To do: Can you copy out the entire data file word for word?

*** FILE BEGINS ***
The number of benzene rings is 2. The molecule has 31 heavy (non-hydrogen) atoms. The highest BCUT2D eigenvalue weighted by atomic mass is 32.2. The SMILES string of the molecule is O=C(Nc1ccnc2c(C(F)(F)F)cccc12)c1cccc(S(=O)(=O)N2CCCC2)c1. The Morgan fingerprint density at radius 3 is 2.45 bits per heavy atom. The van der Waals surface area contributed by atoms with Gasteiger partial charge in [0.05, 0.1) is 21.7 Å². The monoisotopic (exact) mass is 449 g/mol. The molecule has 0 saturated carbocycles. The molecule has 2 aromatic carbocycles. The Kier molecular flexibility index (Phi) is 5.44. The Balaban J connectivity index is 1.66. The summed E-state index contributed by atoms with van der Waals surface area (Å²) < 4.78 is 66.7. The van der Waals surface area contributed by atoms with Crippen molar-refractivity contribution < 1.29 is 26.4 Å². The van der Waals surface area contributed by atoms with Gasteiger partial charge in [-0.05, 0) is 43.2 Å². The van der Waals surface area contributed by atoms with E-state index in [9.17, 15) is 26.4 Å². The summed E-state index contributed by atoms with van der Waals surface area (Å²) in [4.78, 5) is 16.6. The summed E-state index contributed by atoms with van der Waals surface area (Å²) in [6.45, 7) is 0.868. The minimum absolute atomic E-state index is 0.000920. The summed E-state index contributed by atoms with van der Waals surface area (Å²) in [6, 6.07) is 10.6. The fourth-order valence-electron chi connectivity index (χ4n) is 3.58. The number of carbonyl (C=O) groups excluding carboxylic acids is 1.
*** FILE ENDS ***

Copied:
The number of benzene rings is 2. The molecule has 31 heavy (non-hydrogen) atoms. The highest BCUT2D eigenvalue weighted by atomic mass is 32.2. The SMILES string of the molecule is O=C(Nc1ccnc2c(C(F)(F)F)cccc12)c1cccc(S(=O)(=O)N2CCCC2)c1. The Morgan fingerprint density at radius 3 is 2.45 bits per heavy atom. The van der Waals surface area contributed by atoms with Gasteiger partial charge in [0.05, 0.1) is 21.7 Å². The monoisotopic (exact) mass is 449 g/mol. The molecule has 0 saturated carbocycles. The molecule has 2 aromatic carbocycles. The Kier molecular flexibility index (Phi) is 5.44. The Balaban J connectivity index is 1.66. The summed E-state index contributed by atoms with van der Waals surface area (Å²) < 4.78 is 66.7. The van der Waals surface area contributed by atoms with Crippen molar-refractivity contribution < 1.29 is 26.4 Å². The van der Waals surface area contributed by atoms with Gasteiger partial charge in [-0.05, 0) is 43.2 Å². The van der Waals surface area contributed by atoms with E-state index in [9.17, 15) is 26.4 Å². The summed E-state index contributed by atoms with van der Waals surface area (Å²) in [4.78, 5) is 16.6. The summed E-state index contributed by atoms with van der Waals surface area (Å²) in [6.45, 7) is 0.868. The minimum absolute atomic E-state index is 0.000920. The summed E-state index contributed by atoms with van der Waals surface area (Å²) in [6, 6.07) is 10.6. The fourth-order valence-electron chi connectivity index (χ4n) is 3.58. The number of carbonyl (C=O) groups excluding carboxylic acids is 1.